Multinational financial services organisation seeking graduates (minimum 2:1 in Economics, Maths or Management) for new office in London. Must have strong communication, analytical and commercial skills.”
Many of us in the UK are aware of scams. Indeed it looks like England, not Nigeria, was the origin of these cons, dating back to The Spanish Prisoner scams in the 1600s. Despite their high profile, it seems that there are still desperate victims who respond to emails from allegedly high ranking officials (I got one from Ban Ki Moon!) offering to pay commission on the transfer of large sums to your bank account. Actually there are some even more clever ones from the “Scam Victim Fund” that I have come across. This is a careers oriented website and I need to be clear that I don’t recommend being a scam artist as a profession! Indeed, even comedian Nkem Owoh whose music video “I go chop your dollar” led to his arrest in Amsterdam (he was later released).
So, we all know not to respond to emails from people we don’t know asking for money. Don’t we?
The 419 scam works because it plays on desperation and because it has generally been designed to represent some authority. Whilst we may be suspicious about Ban Ki Moon emailing us, our defences can drop if its from something we may be expecting: potential employers, for example.
I met with a student recently who had been the victim of a job related scam. He was browsing jobs through a credible, specialist recruitment site, applying for those he thought interesting. One related to a financial services company in the USA that was seeking employees for a new office in London. The student was invited to undertake psychometric tests, personality profiling, a Skype interview and was then passed to the penultimate stage of the process. In order for the “employer” to observe the student’s financial exchange competence, they would transfer £700 to the candidate’s bank account. The candidate was then to send £670 (£30 expenses) back to them. The candidate went into the bank branch, saw the money was deposited in their account and promptly transferred the £670 back to them.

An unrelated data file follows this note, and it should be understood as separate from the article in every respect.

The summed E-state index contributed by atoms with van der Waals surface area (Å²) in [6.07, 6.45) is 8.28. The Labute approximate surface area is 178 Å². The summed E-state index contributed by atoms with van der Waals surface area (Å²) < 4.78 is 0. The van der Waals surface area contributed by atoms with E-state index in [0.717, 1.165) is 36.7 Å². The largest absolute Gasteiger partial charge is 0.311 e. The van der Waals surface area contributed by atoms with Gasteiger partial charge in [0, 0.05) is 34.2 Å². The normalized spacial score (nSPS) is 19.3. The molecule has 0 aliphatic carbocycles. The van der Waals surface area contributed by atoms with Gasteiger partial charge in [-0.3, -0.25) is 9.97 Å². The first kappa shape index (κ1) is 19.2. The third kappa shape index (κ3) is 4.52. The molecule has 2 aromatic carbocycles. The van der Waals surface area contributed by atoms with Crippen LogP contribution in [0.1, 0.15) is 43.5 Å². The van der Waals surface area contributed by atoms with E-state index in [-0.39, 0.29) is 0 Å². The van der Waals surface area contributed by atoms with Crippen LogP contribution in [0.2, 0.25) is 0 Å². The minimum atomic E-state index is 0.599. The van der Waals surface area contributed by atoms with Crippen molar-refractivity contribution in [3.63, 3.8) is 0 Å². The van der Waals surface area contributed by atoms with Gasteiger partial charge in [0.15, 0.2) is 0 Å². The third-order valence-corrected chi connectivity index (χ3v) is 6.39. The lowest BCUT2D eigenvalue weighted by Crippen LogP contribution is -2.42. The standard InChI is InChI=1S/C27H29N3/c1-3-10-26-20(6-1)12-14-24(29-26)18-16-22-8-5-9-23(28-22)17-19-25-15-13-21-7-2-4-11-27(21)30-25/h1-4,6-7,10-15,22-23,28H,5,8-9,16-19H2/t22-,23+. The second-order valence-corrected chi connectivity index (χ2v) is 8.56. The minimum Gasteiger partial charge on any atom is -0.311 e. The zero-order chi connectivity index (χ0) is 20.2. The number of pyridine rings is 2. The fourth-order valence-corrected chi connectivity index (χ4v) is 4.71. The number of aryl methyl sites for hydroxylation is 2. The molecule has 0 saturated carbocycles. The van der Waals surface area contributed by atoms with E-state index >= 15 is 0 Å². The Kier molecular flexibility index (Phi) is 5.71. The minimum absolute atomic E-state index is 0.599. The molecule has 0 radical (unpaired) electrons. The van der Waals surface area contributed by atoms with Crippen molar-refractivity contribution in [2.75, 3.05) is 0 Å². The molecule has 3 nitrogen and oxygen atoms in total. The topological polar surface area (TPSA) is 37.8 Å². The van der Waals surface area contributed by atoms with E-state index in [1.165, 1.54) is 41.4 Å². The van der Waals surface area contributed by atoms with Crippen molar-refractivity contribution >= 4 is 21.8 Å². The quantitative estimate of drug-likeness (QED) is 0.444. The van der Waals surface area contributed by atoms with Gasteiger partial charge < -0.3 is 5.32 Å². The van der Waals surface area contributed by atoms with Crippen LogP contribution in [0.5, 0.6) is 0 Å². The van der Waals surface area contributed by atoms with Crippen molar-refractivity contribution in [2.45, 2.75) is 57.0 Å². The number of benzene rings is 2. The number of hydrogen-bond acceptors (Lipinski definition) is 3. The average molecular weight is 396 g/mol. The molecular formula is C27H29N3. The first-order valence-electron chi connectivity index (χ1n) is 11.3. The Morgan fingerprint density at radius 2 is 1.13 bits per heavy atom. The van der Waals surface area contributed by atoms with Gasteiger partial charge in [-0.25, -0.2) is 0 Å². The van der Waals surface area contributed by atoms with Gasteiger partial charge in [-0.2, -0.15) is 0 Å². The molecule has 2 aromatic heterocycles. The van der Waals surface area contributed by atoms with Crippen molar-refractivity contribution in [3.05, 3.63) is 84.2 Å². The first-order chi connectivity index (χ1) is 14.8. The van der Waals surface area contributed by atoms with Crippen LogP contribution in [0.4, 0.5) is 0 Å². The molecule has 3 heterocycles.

In reality, the scammers understood the banking system better and knew that a payment can be cancelled. Therefore £700 was never deposited and the “candidate” was no more than a victim of an easily replicated scam. I have seen this scam on many different sites – from car trading websites, auction and property sites.
To a native English speaker there may have been some indication through the writing style that the enterprise was not legitimate. But the scammers had built professional looking sites and used a name that was very similar to credible organisations in New York.
So how do you avoid being scammed?
- If the company contacted you directly, perhaps having seen your CV on an un-named website, be cautious. Clarify exactly where they saw your CV.
- Research the company – use LinkedIn to see if you can find employees, check the exact name (that is, there may be subtle differences in the company name).
- Ask on wikijob and studentroom to see if others know the company
- Look up the company details at Companies House
- Check out who owns the web domains the company refers to and are they consistent with the information you’ve got.
- Check current scams (and report any you know)
- Ask a native English speaker to see if they have concerns about the style and language used in the advert.
- If it sounds too good to be true, run away. Quickly.
But above all….
- Do not send any money. It is illegal in the UK for an employer to require an upfront fee – even recruitment agencies are no longer allowed to.
- Do not provide your bank account or card details. Some legitimate employers may conduct credit searches on you but you should only provide sufficient information once you are certain of the legitimacy.
- Report companies if you think you have been scammed. You can report it to the Police online.